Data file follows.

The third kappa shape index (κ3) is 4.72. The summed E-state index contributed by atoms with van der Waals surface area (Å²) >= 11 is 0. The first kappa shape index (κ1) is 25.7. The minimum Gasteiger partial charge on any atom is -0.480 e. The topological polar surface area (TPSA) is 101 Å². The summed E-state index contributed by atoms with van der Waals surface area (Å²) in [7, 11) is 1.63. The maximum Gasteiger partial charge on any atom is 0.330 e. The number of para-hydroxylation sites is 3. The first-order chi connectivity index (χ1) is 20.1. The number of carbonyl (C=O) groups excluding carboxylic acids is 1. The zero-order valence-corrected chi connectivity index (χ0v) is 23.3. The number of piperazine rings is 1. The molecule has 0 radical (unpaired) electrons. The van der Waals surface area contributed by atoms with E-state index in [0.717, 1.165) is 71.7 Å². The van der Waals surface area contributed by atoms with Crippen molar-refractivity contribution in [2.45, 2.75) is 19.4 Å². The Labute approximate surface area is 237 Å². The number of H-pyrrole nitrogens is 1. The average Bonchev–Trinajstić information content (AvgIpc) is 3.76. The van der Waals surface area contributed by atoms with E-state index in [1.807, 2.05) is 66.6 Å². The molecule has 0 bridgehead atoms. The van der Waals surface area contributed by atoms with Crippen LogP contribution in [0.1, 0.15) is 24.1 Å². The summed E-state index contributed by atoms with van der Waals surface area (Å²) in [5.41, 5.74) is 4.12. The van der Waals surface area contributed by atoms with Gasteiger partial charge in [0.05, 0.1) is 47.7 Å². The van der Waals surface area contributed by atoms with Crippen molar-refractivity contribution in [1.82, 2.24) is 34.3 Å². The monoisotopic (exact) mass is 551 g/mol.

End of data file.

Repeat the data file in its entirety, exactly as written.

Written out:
The third kappa shape index (κ3) is 4.72. The summed E-state index contributed by atoms with van der Waals surface area (Å²) >= 11 is 0. The first kappa shape index (κ1) is 25.7. The minimum Gasteiger partial charge on any atom is -0.480 e. The topological polar surface area (TPSA) is 101 Å². The summed E-state index contributed by atoms with van der Waals surface area (Å²) in [7, 11) is 1.63. The maximum Gasteiger partial charge on any atom is 0.330 e. The number of para-hydroxylation sites is 3. The first-order chi connectivity index (χ1) is 20.1. The number of carbonyl (C=O) groups excluding carboxylic acids is 1. The zero-order valence-corrected chi connectivity index (χ0v) is 23.3. The number of piperazine rings is 1. The molecule has 0 radical (unpaired) electrons. The van der Waals surface area contributed by atoms with E-state index in [0.717, 1.165) is 71.7 Å². The van der Waals surface area contributed by atoms with Crippen molar-refractivity contribution in [2.45, 2.75) is 19.4 Å². The Labute approximate surface area is 237 Å². The number of H-pyrrole nitrogens is 1. The average Bonchev–Trinajstić information content (AvgIpc) is 3.76. The van der Waals surface area contributed by atoms with E-state index in [1.807, 2.05) is 66.6 Å². The molecule has 0 bridgehead atoms. The van der Waals surface area contributed by atoms with Crippen LogP contribution in [0.1, 0.15) is 24.1 Å². The summed E-state index contributed by atoms with van der Waals surface area (Å²) in [5.41, 5.74) is 4.12. The van der Waals surface area contributed by atoms with Gasteiger partial charge in [0.05, 0.1) is 47.7 Å². The van der Waals surface area contributed by atoms with Crippen molar-refractivity contribution in [1.82, 2.24) is 34.3 Å². The monoisotopic (exact) mass is 551 g/mol.